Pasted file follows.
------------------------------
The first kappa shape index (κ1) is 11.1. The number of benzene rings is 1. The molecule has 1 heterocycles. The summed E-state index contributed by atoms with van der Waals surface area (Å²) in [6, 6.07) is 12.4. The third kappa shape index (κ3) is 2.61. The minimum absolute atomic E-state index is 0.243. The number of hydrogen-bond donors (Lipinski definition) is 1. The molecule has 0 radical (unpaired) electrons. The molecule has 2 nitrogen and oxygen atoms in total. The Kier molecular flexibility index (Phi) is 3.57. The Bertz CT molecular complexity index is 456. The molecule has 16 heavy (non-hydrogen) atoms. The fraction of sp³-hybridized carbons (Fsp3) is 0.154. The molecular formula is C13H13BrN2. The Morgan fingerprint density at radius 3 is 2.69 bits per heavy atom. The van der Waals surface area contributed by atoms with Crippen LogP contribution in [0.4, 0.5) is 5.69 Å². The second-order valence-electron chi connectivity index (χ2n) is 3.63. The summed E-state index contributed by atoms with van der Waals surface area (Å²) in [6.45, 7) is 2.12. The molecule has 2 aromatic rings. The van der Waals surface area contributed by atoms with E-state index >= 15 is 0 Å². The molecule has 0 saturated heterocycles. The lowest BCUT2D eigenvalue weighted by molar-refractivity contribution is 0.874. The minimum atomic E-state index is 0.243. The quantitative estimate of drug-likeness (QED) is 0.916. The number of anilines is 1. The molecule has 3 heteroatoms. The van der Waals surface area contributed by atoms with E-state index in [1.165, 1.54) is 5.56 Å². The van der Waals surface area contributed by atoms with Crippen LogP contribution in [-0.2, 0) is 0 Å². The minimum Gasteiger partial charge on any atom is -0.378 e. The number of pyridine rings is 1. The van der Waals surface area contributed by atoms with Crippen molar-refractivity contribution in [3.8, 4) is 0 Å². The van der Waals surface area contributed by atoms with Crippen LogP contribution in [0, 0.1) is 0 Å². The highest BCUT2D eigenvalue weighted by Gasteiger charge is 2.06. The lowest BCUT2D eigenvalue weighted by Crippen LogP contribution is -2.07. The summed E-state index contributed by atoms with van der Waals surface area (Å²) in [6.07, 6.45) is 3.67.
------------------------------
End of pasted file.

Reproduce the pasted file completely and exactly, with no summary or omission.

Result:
The first kappa shape index (κ1) is 11.1. The number of benzene rings is 1. The molecule has 1 heterocycles. The summed E-state index contributed by atoms with van der Waals surface area (Å²) in [6, 6.07) is 12.4. The third kappa shape index (κ3) is 2.61. The minimum absolute atomic E-state index is 0.243. The number of hydrogen-bond donors (Lipinski definition) is 1. The molecule has 0 radical (unpaired) electrons. The molecule has 2 nitrogen and oxygen atoms in total. The Kier molecular flexibility index (Phi) is 3.57. The Bertz CT molecular complexity index is 456. The molecule has 16 heavy (non-hydrogen) atoms. The fraction of sp³-hybridized carbons (Fsp3) is 0.154. The molecular formula is C13H13BrN2. The Morgan fingerprint density at radius 3 is 2.69 bits per heavy atom. The van der Waals surface area contributed by atoms with Crippen LogP contribution in [0.4, 0.5) is 5.69 Å². The second-order valence-electron chi connectivity index (χ2n) is 3.63. The summed E-state index contributed by atoms with van der Waals surface area (Å²) in [6.45, 7) is 2.12. The molecule has 2 aromatic rings. The van der Waals surface area contributed by atoms with E-state index >= 15 is 0 Å². The molecule has 0 saturated heterocycles. The lowest BCUT2D eigenvalue weighted by molar-refractivity contribution is 0.874. The minimum atomic E-state index is 0.243. The quantitative estimate of drug-likeness (QED) is 0.916. The number of anilines is 1. The molecule has 3 heteroatoms. The van der Waals surface area contributed by atoms with E-state index in [1.165, 1.54) is 5.56 Å². The van der Waals surface area contributed by atoms with Crippen LogP contribution in [-0.2, 0) is 0 Å². The minimum Gasteiger partial charge on any atom is -0.378 e. The number of pyridine rings is 1. The van der Waals surface area contributed by atoms with Crippen molar-refractivity contribution in [3.8, 4) is 0 Å². The van der Waals surface area contributed by atoms with Crippen LogP contribution in [0, 0.1) is 0 Å². The highest BCUT2D eigenvalue weighted by Gasteiger charge is 2.06. The lowest BCUT2D eigenvalue weighted by Crippen LogP contribution is -2.07. The summed E-state index contributed by atoms with van der Waals surface area (Å²) in [6.07, 6.45) is 3.67.